ThePipingMart Blog Grades 502 Monel Alloy (UNS N05502) – Properties, Uses and Composition

502 Monel Alloy (UNS N05502) – Properties, Uses and Composition

Monel 502

UNS N05502 is a nickel-copper alloy that combines corrosion resistance with strength. It can be used in various applications, such as in marine environments, chemical plants, and heat exchangers. In this blog post, we will look at the composition of Monel 502, its chemical and mechanical properties, its physical properties, uses, corrosion resistance, heat resistance, heat treatment processes, machining requirements, and welding techniques.

502 Monel Composition

UNS N05502 is composed of 50% nickel and 47% copper with other trace elements, including manganese (2%), iron (0.5%), silicon (0.3%) and carbon (0.1%). This combination of metals creates an alloy that is highly resistant to corrosion when exposed to saltwater or other harsh chemicals. Additionally, the alloy maintains strength even at high temperatures due to its high ratio of nickel.

Element Content (%)
Nickel , Ni 63-70
Aluminum, Al 2.5-3.5
Iron, Fe 2 max
Manganese, Mn 1.5 max
Titanium, Ti 0.5 max
Silicon, Si 0.5 max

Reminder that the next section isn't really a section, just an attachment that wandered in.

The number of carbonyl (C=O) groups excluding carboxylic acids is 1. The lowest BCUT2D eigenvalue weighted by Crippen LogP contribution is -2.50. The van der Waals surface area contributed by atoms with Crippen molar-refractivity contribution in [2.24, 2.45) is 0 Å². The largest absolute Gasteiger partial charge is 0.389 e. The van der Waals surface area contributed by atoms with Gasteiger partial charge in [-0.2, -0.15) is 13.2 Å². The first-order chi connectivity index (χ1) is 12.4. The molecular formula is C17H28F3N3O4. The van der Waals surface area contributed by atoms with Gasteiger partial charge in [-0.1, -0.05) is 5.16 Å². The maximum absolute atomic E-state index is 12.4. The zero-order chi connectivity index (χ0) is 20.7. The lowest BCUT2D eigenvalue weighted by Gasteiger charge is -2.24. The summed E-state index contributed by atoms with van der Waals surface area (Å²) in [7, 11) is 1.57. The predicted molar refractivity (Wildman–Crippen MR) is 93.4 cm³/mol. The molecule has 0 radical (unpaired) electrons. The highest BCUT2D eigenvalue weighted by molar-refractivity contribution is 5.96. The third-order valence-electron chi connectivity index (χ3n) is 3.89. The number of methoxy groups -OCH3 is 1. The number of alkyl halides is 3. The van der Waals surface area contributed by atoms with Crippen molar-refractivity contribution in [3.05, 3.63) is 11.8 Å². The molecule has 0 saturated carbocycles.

Carbon, C 0.1 max
Sulfur, S 0.01 max
Copper, Cu Remainder

502 Monel Mechanical Properties

UNS N05502 has excellent chemical and mechanical properties for a variety of applications due to its composition of nickel and copper. The alloy has an ultimate tensile strength of 35 ksi (241 MPa) as well as great corrosion resistance in both acidic and alkaline environments. Additionally, it has good ductility and weldability, which makes it suitable for many different types of operations.

Properties Metric Imperial
Tensile strength 1158 MPa 167954 psi
Yield strength 1034 MPa 149969 psi
Elastic modulus 190-210 GPa 27557-30458 ksi
Poisson’s ratio 0.27-0.30 0.27-0.30
Elongation 15% 15%
Reduction of area 53% 53%
Hardness 335 335

Monel 502 Physical Properties

The physical properties of Monel 502 are determined by its composition as well as other factors such as temperature or pressure. The most notable physical property is its density which is 8.8 g/cm3 at room temperature making it heavier than most other alloys but still relatively light compared to steel or cast iron alloys. Its electrical conductivity is also very low at about 1/4th that of pure copper thanks to the presence of nickel in the alloy, which helps insulate it from electricity better than pure copper would be able to do alone.

Properties Metric Imperial
Density 7.7-8.03 g/cm³ 0.278-0.290 lb/in³
Melting point 1330°C 2425°F

502 Monel Thermal Properties

Properties Metric Imperial
Thermal conductivity 42.7 W/mK 296 BTU in/hr.ft².°F

502 Monel Equivalent

  • AMS 4677

Monel 502 Uses